It’s time for BOATS (Based On A True Story): Joe Bell, now on Amazon Prime, portrays Mark Wahlberg as an abusive man who pays homage to his son as he leaves his tiny New York, Oregon home. Harassment awareness. This is an open and honest film by Reynaldo Marcus Green (who took a huge step forward with his next film, King Richard) and has all the characteristics of a tear film.
But the words “Mark Wahlberg” and “tears” sure sound like oil and water, right?
MAY 2013: Joe Bell (Wahlberg) hauls it across Idaho pushing a tricycle full of gears. One foot at a time. We saw him take the stage in a high school auditorium to talk about tolerance and bullying. And it quickly became apparent that public speaking was not his forte.
He was open and very aggressive, and his speech didn’t take long. His son Jadin (Reed Miller) is in the audience. They walked down the street together, and Jadin called her parents to state that the reception “started at home”. It didn’t happen at Jadin’s, which made Joe think.
Retrospective: nine months earlier. Joe is trying to watch a football game on his new TV. When Jadin pulls him aside and tearfully reveals he is gay. “She’ll be fine on her own,” Joe said before returning to the couch. Joe/Jaden’s mother, Lola (Connie Britton), hugs Jadin, and then Joe yells at her to bring her a beer.
He let go and went to the fridge. Joe Bell is a red-blooded heteros*xual who once taught Jadin to fight. But Jadin is adamant that she can’t go against the whole school. The football brothers are abusing him. It’s ironic that Jadin is in the cheerleading – and kissing the star walking back.
The storyline jumps back and forth in time, from Joe out and about. Where he gets attention on the social media and also sings Lady Gaga songs with Jadin, back to Oregon, where the kid keeps directing and Joe doesn’t listen well. What one does must be said. There is one gruesome scene in the boys’ locker room and another with the school clerk who doesn’t want to do anything.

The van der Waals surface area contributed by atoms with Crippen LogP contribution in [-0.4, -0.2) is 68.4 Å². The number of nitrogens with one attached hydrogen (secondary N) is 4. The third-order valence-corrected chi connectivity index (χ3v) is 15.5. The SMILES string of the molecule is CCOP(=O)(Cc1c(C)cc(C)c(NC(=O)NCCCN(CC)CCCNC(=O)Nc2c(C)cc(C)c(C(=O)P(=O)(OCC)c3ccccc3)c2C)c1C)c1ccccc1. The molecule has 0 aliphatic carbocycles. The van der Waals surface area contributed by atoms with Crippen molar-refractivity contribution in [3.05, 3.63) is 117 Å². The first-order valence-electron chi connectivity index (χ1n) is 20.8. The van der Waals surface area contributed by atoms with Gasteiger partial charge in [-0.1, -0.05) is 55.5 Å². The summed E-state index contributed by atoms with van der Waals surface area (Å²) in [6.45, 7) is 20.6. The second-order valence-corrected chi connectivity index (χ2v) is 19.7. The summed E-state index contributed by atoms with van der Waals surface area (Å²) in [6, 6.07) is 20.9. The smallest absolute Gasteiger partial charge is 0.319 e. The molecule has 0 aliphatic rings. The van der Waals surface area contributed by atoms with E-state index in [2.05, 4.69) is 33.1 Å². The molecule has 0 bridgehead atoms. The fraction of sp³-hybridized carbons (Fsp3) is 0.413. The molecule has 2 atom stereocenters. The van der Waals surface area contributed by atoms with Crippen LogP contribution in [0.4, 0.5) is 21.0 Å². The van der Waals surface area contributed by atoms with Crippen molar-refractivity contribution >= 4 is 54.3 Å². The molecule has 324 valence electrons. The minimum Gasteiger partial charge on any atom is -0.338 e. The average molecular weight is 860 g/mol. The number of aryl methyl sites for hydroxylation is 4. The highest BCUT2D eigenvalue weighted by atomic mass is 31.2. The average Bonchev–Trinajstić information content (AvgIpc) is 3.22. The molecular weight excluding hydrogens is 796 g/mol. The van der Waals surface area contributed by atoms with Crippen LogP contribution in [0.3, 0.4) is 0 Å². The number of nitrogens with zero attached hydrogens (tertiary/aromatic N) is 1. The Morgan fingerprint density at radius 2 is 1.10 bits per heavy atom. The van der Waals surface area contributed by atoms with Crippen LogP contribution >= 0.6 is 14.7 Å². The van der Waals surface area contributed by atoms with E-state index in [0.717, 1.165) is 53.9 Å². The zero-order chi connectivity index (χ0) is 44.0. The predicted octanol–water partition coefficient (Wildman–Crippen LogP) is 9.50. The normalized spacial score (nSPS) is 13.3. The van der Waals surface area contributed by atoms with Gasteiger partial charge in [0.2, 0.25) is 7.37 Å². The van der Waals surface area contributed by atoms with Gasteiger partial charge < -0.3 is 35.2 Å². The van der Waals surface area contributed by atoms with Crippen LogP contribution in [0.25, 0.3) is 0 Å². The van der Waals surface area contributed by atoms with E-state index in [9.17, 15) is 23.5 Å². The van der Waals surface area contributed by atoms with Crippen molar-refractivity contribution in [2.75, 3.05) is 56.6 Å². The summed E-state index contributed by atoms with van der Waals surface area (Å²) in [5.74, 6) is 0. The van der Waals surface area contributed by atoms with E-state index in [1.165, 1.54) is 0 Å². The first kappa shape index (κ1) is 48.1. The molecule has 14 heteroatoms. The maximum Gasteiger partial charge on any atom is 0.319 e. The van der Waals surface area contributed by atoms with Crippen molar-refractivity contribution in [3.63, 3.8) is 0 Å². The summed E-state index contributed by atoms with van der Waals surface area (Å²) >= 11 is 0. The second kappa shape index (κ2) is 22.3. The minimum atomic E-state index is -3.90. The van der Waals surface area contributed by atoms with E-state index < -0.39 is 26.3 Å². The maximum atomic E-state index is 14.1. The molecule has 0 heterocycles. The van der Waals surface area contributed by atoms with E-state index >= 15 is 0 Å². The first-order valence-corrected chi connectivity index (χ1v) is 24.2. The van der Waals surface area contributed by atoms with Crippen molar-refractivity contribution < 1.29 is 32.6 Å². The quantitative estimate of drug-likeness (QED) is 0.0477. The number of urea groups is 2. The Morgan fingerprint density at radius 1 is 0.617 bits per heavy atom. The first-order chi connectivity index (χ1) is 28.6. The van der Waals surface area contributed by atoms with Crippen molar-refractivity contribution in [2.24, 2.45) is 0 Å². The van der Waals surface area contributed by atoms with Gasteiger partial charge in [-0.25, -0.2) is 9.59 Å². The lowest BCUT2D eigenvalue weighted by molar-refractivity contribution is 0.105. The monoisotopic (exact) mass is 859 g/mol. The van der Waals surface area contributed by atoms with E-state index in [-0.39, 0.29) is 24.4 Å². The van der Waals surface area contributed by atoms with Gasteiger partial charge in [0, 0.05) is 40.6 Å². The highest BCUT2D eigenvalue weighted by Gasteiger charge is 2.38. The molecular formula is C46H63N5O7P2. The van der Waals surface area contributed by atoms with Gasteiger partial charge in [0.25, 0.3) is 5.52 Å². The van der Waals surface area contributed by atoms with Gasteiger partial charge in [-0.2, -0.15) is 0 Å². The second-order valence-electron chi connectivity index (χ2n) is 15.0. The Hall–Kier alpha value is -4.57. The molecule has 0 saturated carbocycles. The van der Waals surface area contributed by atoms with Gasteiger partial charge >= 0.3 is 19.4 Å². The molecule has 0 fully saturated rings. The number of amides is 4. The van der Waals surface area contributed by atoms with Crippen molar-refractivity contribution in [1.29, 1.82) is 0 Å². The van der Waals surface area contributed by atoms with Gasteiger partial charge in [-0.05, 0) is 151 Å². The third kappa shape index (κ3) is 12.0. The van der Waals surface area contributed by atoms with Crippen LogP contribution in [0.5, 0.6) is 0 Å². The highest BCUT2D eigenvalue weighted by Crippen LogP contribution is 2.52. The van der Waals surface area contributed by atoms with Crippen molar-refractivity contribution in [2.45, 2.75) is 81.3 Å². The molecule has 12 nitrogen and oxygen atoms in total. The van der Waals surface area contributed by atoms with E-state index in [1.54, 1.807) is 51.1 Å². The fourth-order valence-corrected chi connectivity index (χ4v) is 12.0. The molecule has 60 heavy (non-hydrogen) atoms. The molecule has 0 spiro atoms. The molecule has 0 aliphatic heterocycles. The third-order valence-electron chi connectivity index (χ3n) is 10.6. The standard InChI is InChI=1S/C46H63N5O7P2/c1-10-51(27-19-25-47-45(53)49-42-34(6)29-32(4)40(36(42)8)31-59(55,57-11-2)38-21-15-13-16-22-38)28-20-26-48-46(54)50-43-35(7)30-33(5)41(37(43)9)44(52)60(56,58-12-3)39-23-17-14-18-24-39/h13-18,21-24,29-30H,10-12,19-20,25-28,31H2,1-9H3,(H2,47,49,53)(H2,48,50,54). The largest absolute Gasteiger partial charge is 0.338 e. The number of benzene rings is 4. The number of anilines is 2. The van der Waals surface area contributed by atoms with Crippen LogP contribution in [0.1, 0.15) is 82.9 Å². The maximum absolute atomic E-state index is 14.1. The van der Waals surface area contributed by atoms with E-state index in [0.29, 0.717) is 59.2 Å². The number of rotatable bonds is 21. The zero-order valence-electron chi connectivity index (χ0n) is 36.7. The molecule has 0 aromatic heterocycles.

There is a stage in the roadside restaurant:
Joe hears some red people spewing gay insults and wonders if and how he should fight it. There is an installation. (Of course, there is an installation). And then there are the storytelling tricks, similar to the ones you’ve seen before. And which, of course, seem redundant here, but they’re there anyway.
Joe Bell is a seemingly flawless drama that evokes bittersweet moments but never goes beyond the average tearful melodrama. Of course, towels have their place, but the bottleneck for an empathetic heart is most likely Wahlberg, who makes enough tones to make the character soft, fuzzy, and a little flat.
His Joe Bell is on a journey to change and understand and forgive (and patience, care and empathy) and leave anger, fear, and ignorance behind. I understand that the protagonist seeks a little clarity, but his inner conflict remains opaque, trapped behind ordinary people’s stereotypical openness and loud stereotypical voices.
Miller-focused scenes and nuanced performances suggest the potential for more dramatic impact, and sometimes he gets the best of Wahlberg (like hanging out with drag queens disguised as Cher and Dolly Parton).
Miller is in the middle of the trick above, a twist at the end of Act One that I won’t reveal, though I guess you’ll understand before that happens. Next, the hero is kicked out of Jadin, and all that’s left is lazy and determined Wahlberg, who does everything we expect from such a hero. That doesn’t seem enough.
Joe Bell was serious about his intentions. He offers some solid, less-manipulative scenes, and his impassioned pleas for kindness to cruelty are undeniable. But all that is not enough to make it memorable or even turn into a serene cry.